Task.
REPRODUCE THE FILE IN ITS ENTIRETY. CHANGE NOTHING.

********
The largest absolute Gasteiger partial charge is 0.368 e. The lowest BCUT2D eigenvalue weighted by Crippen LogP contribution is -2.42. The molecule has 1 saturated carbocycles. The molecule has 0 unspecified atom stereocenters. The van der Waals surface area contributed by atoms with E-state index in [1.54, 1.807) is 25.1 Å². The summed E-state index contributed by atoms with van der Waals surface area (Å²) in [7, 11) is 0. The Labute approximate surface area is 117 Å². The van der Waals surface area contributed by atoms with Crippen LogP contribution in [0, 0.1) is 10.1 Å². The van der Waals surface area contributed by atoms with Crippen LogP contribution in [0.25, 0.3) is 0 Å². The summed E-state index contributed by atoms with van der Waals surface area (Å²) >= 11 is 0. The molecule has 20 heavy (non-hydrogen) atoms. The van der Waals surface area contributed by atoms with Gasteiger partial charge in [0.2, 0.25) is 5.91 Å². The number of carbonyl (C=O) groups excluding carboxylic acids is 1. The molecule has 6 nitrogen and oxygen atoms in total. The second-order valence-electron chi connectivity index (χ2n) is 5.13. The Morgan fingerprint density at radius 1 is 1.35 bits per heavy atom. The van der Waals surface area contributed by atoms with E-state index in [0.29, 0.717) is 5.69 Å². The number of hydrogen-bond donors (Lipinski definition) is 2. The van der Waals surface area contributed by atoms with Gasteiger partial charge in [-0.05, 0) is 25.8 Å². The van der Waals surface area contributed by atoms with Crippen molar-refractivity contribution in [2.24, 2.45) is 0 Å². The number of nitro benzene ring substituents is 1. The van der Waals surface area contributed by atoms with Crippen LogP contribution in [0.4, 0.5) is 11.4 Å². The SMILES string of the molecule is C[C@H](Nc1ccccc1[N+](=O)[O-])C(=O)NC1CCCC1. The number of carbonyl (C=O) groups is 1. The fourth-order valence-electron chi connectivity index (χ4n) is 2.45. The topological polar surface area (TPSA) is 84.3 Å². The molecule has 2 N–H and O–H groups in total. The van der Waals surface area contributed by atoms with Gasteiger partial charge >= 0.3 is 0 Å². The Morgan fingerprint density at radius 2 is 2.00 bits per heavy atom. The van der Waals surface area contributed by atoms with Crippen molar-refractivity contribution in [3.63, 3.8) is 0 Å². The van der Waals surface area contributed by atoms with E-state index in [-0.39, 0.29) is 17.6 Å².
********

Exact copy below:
The largest absolute Gasteiger partial charge is 0.368 e. The lowest BCUT2D eigenvalue weighted by Crippen LogP contribution is -2.42. The molecule has 1 saturated carbocycles. The molecule has 0 unspecified atom stereocenters. The van der Waals surface area contributed by atoms with E-state index in [1.54, 1.807) is 25.1 Å². The summed E-state index contributed by atoms with van der Waals surface area (Å²) in [7, 11) is 0. The Labute approximate surface area is 117 Å². The van der Waals surface area contributed by atoms with Crippen LogP contribution in [0, 0.1) is 10.1 Å². The van der Waals surface area contributed by atoms with Crippen LogP contribution in [0.25, 0.3) is 0 Å². The summed E-state index contributed by atoms with van der Waals surface area (Å²) >= 11 is 0. The molecule has 20 heavy (non-hydrogen) atoms. The van der Waals surface area contributed by atoms with Gasteiger partial charge in [0.2, 0.25) is 5.91 Å². The number of carbonyl (C=O) groups excluding carboxylic acids is 1. The molecule has 6 nitrogen and oxygen atoms in total. The second-order valence-electron chi connectivity index (χ2n) is 5.13. The Morgan fingerprint density at radius 1 is 1.35 bits per heavy atom. The van der Waals surface area contributed by atoms with E-state index in [0.29, 0.717) is 5.69 Å². The number of hydrogen-bond donors (Lipinski definition) is 2. The van der Waals surface area contributed by atoms with Gasteiger partial charge in [-0.05, 0) is 25.8 Å². The van der Waals surface area contributed by atoms with Crippen molar-refractivity contribution in [2.24, 2.45) is 0 Å². The number of nitro benzene ring substituents is 1. The van der Waals surface area contributed by atoms with Crippen LogP contribution in [0.4, 0.5) is 11.4 Å². The SMILES string of the molecule is C[C@H](Nc1ccccc1[N+](=O)[O-])C(=O)NC1CCCC1. The number of carbonyl (C=O) groups is 1. The fourth-order valence-electron chi connectivity index (χ4n) is 2.45. The topological polar surface area (TPSA) is 84.3 Å². The molecule has 2 N–H and O–H groups in total. The van der Waals surface area contributed by atoms with Gasteiger partial charge >= 0.3 is 0 Å². The Morgan fingerprint density at radius 2 is 2.00 bits per heavy atom. The van der Waals surface area contributed by atoms with Crippen molar-refractivity contribution in [3.63, 3.8) is 0 Å². The van der Waals surface area contributed by atoms with E-state index in [-0.39, 0.29) is 17.6 Å².